Another overlooked source of gut microbiome destroying chemicals is your tap water. Much of our tap water is treated with chlorine, fluoride, and aluminum.

#2 - Stop with the Sugar

You can't have a healthy gut microbiome while you eat large amounts of sugary foods.

Start opting for fresh, whole foods instead of highly-processed foods.

#3 - Up Your Fiber Intake

Instead of sugars, let's try the prebiotic fiber.

Getting enough fiber helps your digestive tract stay healthy and improves the passage of your bodily waste. If food stays in your gut too long, it putrefies, creates harmful toxins, and will feed unwanted bacteria in your gut.

#4 - Get Some Fermented Foods Down

Introducing fermented vegetables or high-quality probiotic supplements are great once you reduce the microbiome destroyers.

Getting some dietary and supplementary bacteria into you will accelerate your healthy bacterial growth and will promote a flourishing and diverse microbiome.

If you've tried some fermented foods and your body reacts to it, that's ok. Just avoid that particular fermented food.

#5 - Try Intermittent Fasting

An outside-the-box approach to improving your gut biome, intermittent fasting helps with inflammation.

Many people's gut biomes are lacking often have gut inflammation, bacterial imbalances, and generally a low immunity. This is also accompanied by leaky gut.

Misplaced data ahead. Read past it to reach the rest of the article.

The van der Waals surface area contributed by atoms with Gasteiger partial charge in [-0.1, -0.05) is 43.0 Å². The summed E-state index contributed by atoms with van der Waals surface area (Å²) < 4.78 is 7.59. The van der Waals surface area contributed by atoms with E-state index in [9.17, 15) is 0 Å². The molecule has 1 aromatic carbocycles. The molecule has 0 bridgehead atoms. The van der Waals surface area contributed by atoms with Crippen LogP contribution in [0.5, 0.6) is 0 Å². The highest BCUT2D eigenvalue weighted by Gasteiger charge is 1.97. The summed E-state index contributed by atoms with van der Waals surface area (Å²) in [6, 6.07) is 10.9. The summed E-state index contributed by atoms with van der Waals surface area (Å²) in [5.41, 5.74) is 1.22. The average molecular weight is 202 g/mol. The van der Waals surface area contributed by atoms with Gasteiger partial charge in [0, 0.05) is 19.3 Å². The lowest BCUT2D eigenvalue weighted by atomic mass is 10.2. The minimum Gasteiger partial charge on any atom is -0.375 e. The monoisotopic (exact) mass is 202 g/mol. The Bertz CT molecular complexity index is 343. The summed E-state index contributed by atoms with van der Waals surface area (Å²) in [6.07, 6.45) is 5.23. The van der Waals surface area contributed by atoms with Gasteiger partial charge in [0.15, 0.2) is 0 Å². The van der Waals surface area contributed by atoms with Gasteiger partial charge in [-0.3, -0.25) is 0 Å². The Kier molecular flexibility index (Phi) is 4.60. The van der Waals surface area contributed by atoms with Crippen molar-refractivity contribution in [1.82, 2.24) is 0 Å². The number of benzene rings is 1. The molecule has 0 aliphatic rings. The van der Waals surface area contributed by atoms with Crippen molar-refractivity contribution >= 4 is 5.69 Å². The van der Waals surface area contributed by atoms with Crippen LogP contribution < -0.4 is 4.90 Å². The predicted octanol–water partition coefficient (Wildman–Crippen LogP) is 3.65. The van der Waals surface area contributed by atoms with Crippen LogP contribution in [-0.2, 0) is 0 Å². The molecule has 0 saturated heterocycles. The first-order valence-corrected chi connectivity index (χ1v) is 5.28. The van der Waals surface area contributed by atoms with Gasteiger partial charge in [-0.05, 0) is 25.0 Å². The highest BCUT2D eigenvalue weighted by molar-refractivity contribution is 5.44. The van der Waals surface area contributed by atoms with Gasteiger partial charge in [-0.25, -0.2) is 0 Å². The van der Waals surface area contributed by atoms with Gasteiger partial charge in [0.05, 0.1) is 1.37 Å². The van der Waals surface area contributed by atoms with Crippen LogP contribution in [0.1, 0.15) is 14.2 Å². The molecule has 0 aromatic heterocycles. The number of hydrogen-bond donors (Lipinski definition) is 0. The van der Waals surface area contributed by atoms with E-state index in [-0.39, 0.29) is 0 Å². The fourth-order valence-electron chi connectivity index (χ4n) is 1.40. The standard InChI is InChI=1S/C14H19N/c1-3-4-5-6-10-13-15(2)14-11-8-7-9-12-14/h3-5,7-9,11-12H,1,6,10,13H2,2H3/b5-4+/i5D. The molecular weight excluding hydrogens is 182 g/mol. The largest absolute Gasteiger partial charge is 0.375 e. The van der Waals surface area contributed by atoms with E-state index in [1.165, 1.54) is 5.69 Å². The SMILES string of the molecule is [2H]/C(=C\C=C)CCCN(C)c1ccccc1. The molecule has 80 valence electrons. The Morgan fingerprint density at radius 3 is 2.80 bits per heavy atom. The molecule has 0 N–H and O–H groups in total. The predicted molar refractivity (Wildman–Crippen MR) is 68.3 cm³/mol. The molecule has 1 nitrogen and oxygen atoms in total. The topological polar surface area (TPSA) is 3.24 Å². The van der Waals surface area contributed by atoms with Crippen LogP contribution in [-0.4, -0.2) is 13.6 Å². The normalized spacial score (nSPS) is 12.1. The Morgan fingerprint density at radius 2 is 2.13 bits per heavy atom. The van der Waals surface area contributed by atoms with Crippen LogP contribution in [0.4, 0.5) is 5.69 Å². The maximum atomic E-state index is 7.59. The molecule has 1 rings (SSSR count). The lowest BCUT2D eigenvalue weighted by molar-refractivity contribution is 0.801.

Fasting allows your body to heal its digestive track.

#6 - Get Rid of the Bad Guys

If your microbiome is off, your ability to fight off pathogens is reduced.

Keeping foreign pathogens fought off requires a healthy microbiome. Otherwise, they will damage your gut, release toxins, and crowd out your healthy bacteria.

#7 - Fortify Your Mucosal Barrier

Most of your gut bacteria live in your mucosal barrier. Making sure it is intact ensures a proper environment for your gut biome to thrive.

The mucosal barrier also acts as a protective barrier against pathogens, toxins, and stomach acid.

Start eating an anti-inflammatory diet - it will limit toxin exposure and common food sensitivities.

#8 - Don't Be Afraid to Get Dirty

Did you know that walking barefoot outside has been shown to improve your mood, boost creativity, and help you sleep better at night?

When I first heard about this, I thought it was a lie... but it's not.

The animals, plants, and dirt that are in your surroundings play a huge role in your gut health. The unique and diverse bacteria we run across by coming in contact with soil and animals improves the health of our gut biome.

Having a pet changes and benefits your gut biome.

Studies show that kids who are raised with pets actually have lower rates of allergies and obesity.

#9 - Skip the Harsh Chemicals

Boosting your home's microbiome is something that many people fail to do.

We are so obsessed with cleaning and sterilizing everything. These harsh chemicals come with their own health risks.

The air inside of your home gets stale if you don't open some windows and let fresh air in. Try grabbing a few plants to place around the house - they will help filter and clean the air.

#10 - Reduce Stress

If you are chronically stressed, chances are you are ruining your gut biome.

Research shows that exposure to high levels of stress will change the composition of your gut bacteria in a negative way.

We can't avoid every toxin and chemical that are exposed to us on the daily. We can, however, show a little gratitude and meditate some of that stress away.

Previous article A Beginner’s Guide to Boosting Your Immune System


Damon Harrison - January 11, 2019

Really enjoyed this read. Thanks for this.